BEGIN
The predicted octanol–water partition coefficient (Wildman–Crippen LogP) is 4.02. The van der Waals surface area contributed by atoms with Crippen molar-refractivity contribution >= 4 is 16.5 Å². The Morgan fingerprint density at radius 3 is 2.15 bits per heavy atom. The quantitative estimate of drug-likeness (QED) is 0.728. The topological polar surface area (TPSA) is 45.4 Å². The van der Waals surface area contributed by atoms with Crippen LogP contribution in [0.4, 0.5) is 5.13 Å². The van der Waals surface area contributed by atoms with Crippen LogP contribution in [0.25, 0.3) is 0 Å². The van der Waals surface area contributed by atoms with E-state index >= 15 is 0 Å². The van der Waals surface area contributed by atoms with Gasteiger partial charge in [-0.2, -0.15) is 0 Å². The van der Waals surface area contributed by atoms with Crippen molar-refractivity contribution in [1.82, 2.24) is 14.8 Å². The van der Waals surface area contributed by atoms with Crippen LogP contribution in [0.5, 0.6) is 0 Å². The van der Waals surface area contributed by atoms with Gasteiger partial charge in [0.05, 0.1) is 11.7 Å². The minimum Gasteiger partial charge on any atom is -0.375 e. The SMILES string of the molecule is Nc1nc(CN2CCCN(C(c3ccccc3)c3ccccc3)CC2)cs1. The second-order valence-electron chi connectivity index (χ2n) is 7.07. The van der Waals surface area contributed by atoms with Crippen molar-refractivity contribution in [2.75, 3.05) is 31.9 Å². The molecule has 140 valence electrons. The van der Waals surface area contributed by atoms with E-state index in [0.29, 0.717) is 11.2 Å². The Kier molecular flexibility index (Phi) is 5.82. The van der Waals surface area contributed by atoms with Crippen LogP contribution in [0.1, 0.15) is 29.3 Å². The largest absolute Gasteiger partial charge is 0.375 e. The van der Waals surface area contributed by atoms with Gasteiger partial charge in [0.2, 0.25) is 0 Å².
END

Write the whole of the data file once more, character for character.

The predicted octanol–water partition coefficient (Wildman–Crippen LogP) is 4.02. The van der Waals surface area contributed by atoms with Crippen molar-refractivity contribution >= 4 is 16.5 Å². The Morgan fingerprint density at radius 3 is 2.15 bits per heavy atom. The quantitative estimate of drug-likeness (QED) is 0.728. The topological polar surface area (TPSA) is 45.4 Å². The van der Waals surface area contributed by atoms with Crippen LogP contribution in [0.4, 0.5) is 5.13 Å². The van der Waals surface area contributed by atoms with Crippen LogP contribution in [0.25, 0.3) is 0 Å². The van der Waals surface area contributed by atoms with E-state index >= 15 is 0 Å². The van der Waals surface area contributed by atoms with Gasteiger partial charge in [-0.2, -0.15) is 0 Å². The van der Waals surface area contributed by atoms with Crippen molar-refractivity contribution in [1.82, 2.24) is 14.8 Å². The van der Waals surface area contributed by atoms with Crippen LogP contribution in [0.5, 0.6) is 0 Å². The van der Waals surface area contributed by atoms with Gasteiger partial charge in [0.05, 0.1) is 11.7 Å². The minimum Gasteiger partial charge on any atom is -0.375 e. The SMILES string of the molecule is Nc1nc(CN2CCCN(C(c3ccccc3)c3ccccc3)CC2)cs1. The second-order valence-electron chi connectivity index (χ2n) is 7.07. The van der Waals surface area contributed by atoms with Crippen molar-refractivity contribution in [2.75, 3.05) is 31.9 Å². The molecule has 140 valence electrons. The van der Waals surface area contributed by atoms with E-state index in [0.29, 0.717) is 11.2 Å². The Kier molecular flexibility index (Phi) is 5.82. The van der Waals surface area contributed by atoms with Crippen LogP contribution in [0.1, 0.15) is 29.3 Å². The largest absolute Gasteiger partial charge is 0.375 e. The van der Waals surface area contributed by atoms with Gasteiger partial charge in [0.2, 0.25) is 0 Å².